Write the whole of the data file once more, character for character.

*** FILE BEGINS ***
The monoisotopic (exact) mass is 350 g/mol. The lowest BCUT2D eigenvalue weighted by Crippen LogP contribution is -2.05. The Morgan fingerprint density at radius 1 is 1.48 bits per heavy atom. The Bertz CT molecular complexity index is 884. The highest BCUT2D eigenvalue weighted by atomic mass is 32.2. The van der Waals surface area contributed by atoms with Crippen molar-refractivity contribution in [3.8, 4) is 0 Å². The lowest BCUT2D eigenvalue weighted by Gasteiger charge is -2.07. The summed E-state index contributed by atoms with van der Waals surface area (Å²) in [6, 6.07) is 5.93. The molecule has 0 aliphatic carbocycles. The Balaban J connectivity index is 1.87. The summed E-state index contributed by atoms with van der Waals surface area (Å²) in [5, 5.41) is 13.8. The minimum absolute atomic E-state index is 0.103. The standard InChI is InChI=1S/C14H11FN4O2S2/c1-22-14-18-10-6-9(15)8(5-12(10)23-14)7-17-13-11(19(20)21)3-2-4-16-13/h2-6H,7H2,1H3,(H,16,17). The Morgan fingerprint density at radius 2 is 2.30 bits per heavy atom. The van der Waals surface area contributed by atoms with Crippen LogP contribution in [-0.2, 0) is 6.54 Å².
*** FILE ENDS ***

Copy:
The monoisotopic (exact) mass is 350 g/mol. The lowest BCUT2D eigenvalue weighted by Crippen LogP contribution is -2.05. The Morgan fingerprint density at radius 1 is 1.48 bits per heavy atom. The Bertz CT molecular complexity index is 884. The highest BCUT2D eigenvalue weighted by atomic mass is 32.2. The van der Waals surface area contributed by atoms with Crippen molar-refractivity contribution in [3.8, 4) is 0 Å². The lowest BCUT2D eigenvalue weighted by Gasteiger charge is -2.07. The summed E-state index contributed by atoms with van der Waals surface area (Å²) in [6, 6.07) is 5.93. The molecule has 0 aliphatic carbocycles. The Balaban J connectivity index is 1.87. The summed E-state index contributed by atoms with van der Waals surface area (Å²) in [5, 5.41) is 13.8. The minimum absolute atomic E-state index is 0.103. The standard InChI is InChI=1S/C14H11FN4O2S2/c1-22-14-18-10-6-9(15)8(5-12(10)23-14)7-17-13-11(19(20)21)3-2-4-16-13/h2-6H,7H2,1H3,(H,16,17). The Morgan fingerprint density at radius 2 is 2.30 bits per heavy atom. The van der Waals surface area contributed by atoms with Crippen LogP contribution in [-0.2, 0) is 6.54 Å².